Surface-Initiated Atom-Transfer Radical Polymerization of 4-Acetoxystyrene for Immunosensing

Authors

  • Dr. Liang Yuan,

    1. State Key Laboratory of Bioelectronics, School of Chemistry and Chemical Engineering, Southeast University, Nanjing, 210096 (P.R. China), Fax: (+86) 25-5209-0618
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  • Dr. Yafeng Wu,

    1. State Key Laboratory of Bioelectronics, School of Chemistry and Chemical Engineering, Southeast University, Nanjing, 210096 (P.R. China), Fax: (+86) 25-5209-0618
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  • Hongyan Shi,

    1. State Key Laboratory of Bioelectronics, School of Chemistry and Chemical Engineering, Southeast University, Nanjing, 210096 (P.R. China), Fax: (+86) 25-5209-0618
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  • Prof. Dr. Songqin Liu

    Corresponding author
    1. State Key Laboratory of Bioelectronics, School of Chemistry and Chemical Engineering, Southeast University, Nanjing, 210096 (P.R. China), Fax: (+86) 25-5209-0618
    • State Key Laboratory of Bioelectronics, School of Chemistry and Chemical Engineering, Southeast University, Nanjing, 210096 (P.R. China), Fax: (+86) 25-5209-0618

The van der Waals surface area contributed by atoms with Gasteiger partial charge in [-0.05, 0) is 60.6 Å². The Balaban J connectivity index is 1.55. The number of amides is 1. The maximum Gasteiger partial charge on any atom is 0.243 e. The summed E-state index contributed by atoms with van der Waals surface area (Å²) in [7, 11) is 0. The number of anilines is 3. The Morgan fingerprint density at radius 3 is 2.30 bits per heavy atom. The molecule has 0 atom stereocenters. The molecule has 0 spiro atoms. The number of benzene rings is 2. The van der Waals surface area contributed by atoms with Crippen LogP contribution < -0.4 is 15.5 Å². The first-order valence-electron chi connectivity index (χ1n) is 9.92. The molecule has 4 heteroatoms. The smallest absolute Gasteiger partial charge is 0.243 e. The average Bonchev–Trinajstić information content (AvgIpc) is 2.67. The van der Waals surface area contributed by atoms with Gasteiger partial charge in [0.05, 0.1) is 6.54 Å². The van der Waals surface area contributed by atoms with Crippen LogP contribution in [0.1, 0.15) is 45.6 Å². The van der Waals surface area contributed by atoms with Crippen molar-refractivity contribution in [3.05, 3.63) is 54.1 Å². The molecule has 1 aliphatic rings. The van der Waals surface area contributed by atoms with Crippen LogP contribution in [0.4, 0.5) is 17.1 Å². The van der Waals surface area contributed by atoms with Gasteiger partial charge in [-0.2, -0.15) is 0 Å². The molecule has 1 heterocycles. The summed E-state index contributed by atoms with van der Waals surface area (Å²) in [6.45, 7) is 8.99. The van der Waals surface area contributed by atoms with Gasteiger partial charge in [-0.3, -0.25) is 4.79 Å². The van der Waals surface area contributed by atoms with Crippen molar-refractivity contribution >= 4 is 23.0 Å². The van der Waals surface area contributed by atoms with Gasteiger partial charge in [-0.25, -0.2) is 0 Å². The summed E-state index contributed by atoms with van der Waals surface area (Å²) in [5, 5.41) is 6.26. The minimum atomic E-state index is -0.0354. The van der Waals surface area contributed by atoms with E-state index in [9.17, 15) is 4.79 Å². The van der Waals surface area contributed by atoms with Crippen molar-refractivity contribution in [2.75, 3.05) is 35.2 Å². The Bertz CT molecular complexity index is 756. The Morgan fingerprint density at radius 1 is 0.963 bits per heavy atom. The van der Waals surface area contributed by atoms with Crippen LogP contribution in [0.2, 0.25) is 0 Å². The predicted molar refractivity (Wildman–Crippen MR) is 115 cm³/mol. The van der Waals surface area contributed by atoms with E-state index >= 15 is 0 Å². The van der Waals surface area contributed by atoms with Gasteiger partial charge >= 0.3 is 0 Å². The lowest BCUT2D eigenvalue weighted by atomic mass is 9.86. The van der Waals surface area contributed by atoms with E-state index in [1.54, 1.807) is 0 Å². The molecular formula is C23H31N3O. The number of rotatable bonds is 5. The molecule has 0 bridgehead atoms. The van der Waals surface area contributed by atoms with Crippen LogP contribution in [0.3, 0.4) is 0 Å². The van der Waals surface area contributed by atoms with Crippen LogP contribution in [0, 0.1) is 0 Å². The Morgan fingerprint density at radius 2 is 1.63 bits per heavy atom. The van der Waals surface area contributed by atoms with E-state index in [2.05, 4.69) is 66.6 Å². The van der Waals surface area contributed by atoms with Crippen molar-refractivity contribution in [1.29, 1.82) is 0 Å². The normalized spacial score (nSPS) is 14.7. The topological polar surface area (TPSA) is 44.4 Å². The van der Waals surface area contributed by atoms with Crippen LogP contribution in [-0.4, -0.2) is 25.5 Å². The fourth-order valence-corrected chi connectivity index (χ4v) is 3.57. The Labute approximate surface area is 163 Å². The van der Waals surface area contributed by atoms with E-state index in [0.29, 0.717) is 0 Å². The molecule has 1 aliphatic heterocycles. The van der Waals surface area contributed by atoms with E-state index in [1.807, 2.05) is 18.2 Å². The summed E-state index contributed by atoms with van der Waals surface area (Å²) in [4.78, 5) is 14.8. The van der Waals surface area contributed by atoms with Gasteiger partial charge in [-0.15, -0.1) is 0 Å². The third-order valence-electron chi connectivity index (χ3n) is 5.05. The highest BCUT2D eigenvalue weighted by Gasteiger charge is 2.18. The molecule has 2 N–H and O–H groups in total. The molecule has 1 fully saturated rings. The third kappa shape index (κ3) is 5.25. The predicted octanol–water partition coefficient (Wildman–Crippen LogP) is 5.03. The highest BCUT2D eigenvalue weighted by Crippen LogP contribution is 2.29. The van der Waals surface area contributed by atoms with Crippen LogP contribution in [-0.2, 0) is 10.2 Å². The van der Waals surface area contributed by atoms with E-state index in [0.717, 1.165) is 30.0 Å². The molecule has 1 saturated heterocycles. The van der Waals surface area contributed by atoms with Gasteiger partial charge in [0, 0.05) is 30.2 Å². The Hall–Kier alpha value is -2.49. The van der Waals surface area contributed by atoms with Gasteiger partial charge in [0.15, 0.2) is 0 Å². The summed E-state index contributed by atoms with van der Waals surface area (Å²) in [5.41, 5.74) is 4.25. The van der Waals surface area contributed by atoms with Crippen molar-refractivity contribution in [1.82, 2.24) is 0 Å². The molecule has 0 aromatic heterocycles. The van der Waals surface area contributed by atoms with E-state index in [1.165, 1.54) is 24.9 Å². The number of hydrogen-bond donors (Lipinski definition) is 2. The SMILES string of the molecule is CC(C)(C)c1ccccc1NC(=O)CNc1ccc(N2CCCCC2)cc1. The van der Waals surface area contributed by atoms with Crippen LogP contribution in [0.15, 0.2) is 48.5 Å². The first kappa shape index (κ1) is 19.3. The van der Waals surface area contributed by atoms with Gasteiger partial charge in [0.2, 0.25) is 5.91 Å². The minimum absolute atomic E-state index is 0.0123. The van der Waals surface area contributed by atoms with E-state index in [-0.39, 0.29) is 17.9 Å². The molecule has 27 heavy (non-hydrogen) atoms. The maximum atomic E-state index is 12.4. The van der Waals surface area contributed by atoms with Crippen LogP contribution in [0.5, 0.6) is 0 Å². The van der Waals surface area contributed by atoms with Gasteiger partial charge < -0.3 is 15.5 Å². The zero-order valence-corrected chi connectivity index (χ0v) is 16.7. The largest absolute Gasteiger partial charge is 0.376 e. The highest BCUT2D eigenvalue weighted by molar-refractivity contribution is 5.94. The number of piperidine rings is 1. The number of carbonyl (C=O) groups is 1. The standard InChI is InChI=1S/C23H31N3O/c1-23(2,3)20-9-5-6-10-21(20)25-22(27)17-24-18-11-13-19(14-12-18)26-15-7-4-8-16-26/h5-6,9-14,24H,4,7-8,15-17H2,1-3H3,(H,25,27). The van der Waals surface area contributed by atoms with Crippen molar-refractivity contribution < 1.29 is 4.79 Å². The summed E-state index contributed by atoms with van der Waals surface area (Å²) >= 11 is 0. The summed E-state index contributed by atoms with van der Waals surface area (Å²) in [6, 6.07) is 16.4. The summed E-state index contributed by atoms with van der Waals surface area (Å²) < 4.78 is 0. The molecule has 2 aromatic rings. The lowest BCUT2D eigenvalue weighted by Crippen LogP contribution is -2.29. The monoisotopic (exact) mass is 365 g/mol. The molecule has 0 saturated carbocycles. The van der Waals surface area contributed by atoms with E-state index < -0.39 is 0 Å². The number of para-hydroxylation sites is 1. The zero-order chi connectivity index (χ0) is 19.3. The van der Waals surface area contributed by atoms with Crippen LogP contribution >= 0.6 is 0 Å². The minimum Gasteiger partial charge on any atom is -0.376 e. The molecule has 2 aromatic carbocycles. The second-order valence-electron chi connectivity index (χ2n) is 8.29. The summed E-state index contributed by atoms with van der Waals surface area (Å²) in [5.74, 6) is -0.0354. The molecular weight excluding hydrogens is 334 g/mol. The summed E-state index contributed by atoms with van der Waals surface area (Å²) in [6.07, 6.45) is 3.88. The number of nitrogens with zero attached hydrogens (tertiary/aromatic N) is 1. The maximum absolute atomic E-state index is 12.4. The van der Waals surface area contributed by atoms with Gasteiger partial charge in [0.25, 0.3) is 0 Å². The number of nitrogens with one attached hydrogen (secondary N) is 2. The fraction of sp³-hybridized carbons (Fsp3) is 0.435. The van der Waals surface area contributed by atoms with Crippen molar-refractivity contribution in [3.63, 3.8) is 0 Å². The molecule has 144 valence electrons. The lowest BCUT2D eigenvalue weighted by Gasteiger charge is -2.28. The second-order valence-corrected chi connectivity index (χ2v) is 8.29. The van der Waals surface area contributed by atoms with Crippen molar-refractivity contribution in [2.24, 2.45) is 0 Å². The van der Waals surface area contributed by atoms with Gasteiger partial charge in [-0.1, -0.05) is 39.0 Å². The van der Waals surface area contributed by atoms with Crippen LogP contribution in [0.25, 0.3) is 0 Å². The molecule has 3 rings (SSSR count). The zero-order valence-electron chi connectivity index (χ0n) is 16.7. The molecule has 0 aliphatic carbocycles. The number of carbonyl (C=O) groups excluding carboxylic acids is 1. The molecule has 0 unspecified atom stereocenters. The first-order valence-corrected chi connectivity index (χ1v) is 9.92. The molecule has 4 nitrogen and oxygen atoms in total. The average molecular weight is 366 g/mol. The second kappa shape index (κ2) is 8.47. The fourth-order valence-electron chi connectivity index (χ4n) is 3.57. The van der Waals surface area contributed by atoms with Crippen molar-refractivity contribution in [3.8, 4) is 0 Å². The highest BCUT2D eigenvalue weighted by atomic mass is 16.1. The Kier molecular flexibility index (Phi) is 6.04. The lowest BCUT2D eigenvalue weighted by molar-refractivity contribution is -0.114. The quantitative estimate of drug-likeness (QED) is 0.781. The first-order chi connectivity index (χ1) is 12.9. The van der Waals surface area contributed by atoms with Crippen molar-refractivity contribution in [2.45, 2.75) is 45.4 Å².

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Abstract

A novel immunosensing strategy based on surface-initiated atom-transfer radical polymerization (SI-ATRP) in combination with electrochemical detection is proposed. Specifically, 4-acetoxystyrene (AS) has been chosen as a monomer for ATRP due to its ability to provide acetoxyl groups, which can be converted into phenolic hydroxyl groups for electrochemical detection in the presence of tyrosinase. A controlled radical polymerization reaction of 4-acetoxystyrene at 60 °C was triggered after immobilization of initiator molecules on an electrode surface. The growth of long-chain polymeric materials increased the concentration of phenolic hydroxyl groups, which in turn significantly enhanced the electrochemical signal output. Polymerization conditions, such as temperature and duration, monomer concentration, and the catalyst/monomer ratio have been optimized. The in situ surface-initiated ATRP was confirmed by scanning electron microscope (SEM) images and X-ray photoelectron spectroscopy (XPS) analysis. Cyclic voltammetric investigation revealed a pair of well-defined oxidation and reduction peaks at 0.232 and 0.055 V, which corresponded to the redox behavior of catechol/o-quinone on the electrode surface. The proposed approach has been successfully extended to immune recognition. A detection limit of 0.3 ng mL−1 for rabbit immunoglobulin G (IgG) as a model antigen has been achieved. Despite the limited availability of the IgG antibody, this technology might also be expanded to the detection of other proteins and DNA.

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